Netflix Slices'n'Dices Its Rental Plans: Shrewd Move or Bloody Mess?
Netflix has severed video streaming from its DVD-by-mail rental plans, making access to its library of on-demand instant videos available only as a separate plan. Users who want both forms of media will need to subscribe to both, which in most cases will amount to a price hike. Its new arrangement, though, may help Netflix negotiate with studios in upping the size and quality of its streaming library.
Jul 13, 2011 11:02 AM PT
Netflix announced a reshuffling of its prices Tuesday, separating its DVD and streaming plans into two separate subscription packages and angering a large part of its customer base. New customers will need to pick from the company's new offerings immediately; existing members will be transitioned to the new plans starting Sept. 1.
The company is touting its "lowest price ever" -- a US$7.99 plan that allows customers to check out one DVD at a time. The price matches the one offered for access to the company's streaming video library. Individually, those prices are the same or lower than current offerings, but customers used to be able to receive the bundle package for $10. Now, if a user wants to continue with both streaming and DVDs, the price would jump to a minimum of $16 per month.
Customers who want to pay less will have access to fewer options, critics say, and those who want to continue to stream and get DVDs via mail will see up to a 60 percent price hike.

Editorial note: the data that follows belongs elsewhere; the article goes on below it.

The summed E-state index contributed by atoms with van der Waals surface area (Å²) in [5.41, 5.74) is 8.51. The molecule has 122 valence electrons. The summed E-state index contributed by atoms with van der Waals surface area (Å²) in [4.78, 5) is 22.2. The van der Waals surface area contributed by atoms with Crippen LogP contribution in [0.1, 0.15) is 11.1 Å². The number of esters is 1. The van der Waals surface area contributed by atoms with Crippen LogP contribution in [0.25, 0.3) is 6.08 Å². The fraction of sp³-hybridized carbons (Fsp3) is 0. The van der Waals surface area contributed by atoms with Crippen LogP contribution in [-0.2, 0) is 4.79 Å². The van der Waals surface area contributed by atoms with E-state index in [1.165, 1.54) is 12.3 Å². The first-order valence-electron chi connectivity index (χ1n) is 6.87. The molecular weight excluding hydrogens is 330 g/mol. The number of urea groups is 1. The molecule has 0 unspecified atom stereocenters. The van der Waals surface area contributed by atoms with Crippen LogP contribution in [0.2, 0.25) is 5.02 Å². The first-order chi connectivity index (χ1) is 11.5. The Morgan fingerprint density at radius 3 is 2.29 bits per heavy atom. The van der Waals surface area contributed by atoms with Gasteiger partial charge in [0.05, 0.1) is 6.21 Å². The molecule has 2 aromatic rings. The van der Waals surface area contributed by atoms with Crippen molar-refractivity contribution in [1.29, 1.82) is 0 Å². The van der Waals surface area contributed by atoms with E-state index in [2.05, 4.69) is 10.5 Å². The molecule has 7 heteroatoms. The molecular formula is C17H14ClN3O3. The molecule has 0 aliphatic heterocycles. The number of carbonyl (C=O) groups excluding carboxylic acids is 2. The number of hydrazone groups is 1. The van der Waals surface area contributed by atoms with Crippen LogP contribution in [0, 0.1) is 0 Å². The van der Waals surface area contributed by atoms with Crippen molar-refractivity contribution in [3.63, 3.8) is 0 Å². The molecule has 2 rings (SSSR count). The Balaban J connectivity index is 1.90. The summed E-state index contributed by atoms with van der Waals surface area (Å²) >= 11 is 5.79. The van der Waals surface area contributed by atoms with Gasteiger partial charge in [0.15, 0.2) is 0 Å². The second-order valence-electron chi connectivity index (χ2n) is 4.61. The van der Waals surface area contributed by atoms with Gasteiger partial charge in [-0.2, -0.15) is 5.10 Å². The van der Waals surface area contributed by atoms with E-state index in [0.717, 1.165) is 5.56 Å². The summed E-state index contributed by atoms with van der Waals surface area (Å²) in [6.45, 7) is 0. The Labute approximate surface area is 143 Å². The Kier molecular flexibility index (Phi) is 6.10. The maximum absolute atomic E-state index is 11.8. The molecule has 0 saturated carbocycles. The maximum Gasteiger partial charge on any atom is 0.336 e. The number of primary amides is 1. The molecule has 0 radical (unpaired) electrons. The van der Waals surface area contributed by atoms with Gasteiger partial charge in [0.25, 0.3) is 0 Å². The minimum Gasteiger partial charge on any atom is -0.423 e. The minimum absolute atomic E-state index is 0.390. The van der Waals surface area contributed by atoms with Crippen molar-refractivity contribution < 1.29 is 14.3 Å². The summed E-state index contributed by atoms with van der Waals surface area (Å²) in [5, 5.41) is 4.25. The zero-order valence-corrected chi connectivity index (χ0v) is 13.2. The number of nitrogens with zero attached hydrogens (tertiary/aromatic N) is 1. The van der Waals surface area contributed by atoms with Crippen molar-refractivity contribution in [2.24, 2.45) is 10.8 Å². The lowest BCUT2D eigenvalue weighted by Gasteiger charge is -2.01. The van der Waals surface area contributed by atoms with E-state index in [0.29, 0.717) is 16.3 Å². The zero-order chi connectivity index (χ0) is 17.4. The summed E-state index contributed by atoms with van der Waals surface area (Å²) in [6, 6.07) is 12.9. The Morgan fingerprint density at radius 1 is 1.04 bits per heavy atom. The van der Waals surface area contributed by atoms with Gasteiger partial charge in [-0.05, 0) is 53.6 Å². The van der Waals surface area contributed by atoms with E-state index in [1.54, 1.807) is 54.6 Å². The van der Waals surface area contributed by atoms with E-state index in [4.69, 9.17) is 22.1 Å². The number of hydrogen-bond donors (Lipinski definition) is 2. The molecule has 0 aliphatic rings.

The pricing reflects the company's efforts to continue to serve the demand for DVDs while being able to offer a wider selection of streaming content, according to Netflix.
"By better reflecting the underlying costs and offering our lowest prices ever for unlimited DVD, we hope to provide a great value to our current and future DVD-by-mail members," said Andy Rendich, Netflix chief service and operations officer.
Netflix did not respond to the E-Commerce Times' requests for further comment by press time.
Why the Changes?
Since Netflix's introduction of its over-the-Internet video streaming option, its selection of on-demand video has lagged far behind the selection that can be found in its library of physical DVDs. If the company intends to lead the streaming video market, Netflix will likely need to increase its content and capabilities -- both of which would come at a cost.
"At some point they were going to have to raise the prices. Streaming is going to cost them more, especially as they're going to have to renew some content deals," Michael Corty, analyst at Morningstar, told the E-Commerce Times.
Streaming content has been talked about as an up-and-coming online moneymaker for years, but often it was expected that companies with entertainment content and infrastructure in place would be the innovators in the field.
Instead, independent companies like Netflix and Hulu, an online streaming service that has exclusive mainstream content and is nearing over 1 million paid subscribers, have emerged on the scene.